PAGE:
Happy Birthday, EJK!

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Since my blogging day falls on what would have been his 103rd birthday, an Ezra Jack Keats story seems to be a must. For much of his life the possibility that he would become a starving artist as his father feared seemed to have been about fifty/fifty. But when he was in his mid-thirties, there came a major turning point in an uncanny one-thing-led-to-another kind of way. 

For some time, Ezra had painted book jackets for adult books and magazine illustrations on an unreliable schedule. Something about a new assignment to paint a book jacket for V. Sackville West’sThe Easter Party excited him. With his only light the one above his drawing table, he began work late in the day. No phone calls, no interruptions bothered him as he applied wash after wash until there appeared before him tall green trees above a violet pink sky. When he finally looked up from his painting, he saw dawn breaking over the city.

After The Easter Party was published in 1953, children’s book editor Elizabeth Riley, who was looking for an illustrator for Step to the Music by Phyllis Whitney, spotted the jacket cover in the Doubleday Book Store window. She turned into the book store to find the name of the artist, and Ezra got a call to see if he was willing to illustrate a juvenile book with a similar mood.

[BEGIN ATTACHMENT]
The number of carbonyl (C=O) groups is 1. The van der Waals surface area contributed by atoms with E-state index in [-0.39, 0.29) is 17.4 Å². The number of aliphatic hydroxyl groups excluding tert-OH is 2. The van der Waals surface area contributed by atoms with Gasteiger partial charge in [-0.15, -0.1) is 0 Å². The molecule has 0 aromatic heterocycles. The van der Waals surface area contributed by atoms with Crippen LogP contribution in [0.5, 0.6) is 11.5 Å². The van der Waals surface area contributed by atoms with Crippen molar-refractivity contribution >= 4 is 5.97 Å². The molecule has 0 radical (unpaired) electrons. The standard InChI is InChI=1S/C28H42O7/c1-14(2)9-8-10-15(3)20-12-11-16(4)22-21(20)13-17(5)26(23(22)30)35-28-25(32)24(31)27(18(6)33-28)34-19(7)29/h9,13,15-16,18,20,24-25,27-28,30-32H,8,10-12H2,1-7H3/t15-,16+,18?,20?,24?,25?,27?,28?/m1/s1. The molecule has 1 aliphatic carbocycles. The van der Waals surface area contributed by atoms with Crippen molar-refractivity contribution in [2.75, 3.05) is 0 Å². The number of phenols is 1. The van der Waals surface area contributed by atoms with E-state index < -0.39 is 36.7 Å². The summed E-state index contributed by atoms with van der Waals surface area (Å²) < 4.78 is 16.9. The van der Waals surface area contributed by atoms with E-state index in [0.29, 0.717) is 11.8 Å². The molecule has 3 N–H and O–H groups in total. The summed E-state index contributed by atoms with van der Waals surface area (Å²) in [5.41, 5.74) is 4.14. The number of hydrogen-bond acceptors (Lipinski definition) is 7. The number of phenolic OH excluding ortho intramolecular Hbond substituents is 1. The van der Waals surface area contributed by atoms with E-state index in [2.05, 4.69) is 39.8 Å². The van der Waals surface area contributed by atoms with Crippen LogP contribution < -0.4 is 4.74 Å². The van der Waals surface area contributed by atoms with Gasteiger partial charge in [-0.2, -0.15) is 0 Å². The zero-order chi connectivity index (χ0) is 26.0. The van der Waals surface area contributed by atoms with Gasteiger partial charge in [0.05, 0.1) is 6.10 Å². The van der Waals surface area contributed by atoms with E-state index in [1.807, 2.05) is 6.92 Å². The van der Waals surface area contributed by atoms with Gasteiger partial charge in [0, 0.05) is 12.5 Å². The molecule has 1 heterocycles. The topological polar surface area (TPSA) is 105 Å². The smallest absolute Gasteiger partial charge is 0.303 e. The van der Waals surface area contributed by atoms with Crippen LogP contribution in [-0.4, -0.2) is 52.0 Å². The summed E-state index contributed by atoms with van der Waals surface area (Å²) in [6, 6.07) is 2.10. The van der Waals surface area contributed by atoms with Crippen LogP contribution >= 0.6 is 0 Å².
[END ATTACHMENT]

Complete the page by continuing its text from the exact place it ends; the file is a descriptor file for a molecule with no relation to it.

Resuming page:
Ezra laid out the new book much like West jacket. The Easter Party shows a man and his dog looking down on a scene of a country estate framed by trees in full leaf on either side. Step to the Music pictures a couple observing a ship sailing down the river, also framed by trees but bare of their foliage. Similar wash tones of color create both. 

Ms. Riley liked the book cover for Step to the Music and asked Ezra if he would be interested in illustrating a children’s book set in the Smoky Mountains. That book, Jubilant for Sure, would be selected as one of the fifty best illustrated books of the year. Ezra had made a turn into the world of children’s books. During the next ten years, Ezra would illustrate more than fifty books for other authors, little knowing that a reminiscence on a snowy day would give him yet another turning point on his journey and assure that he would never be a starving artist.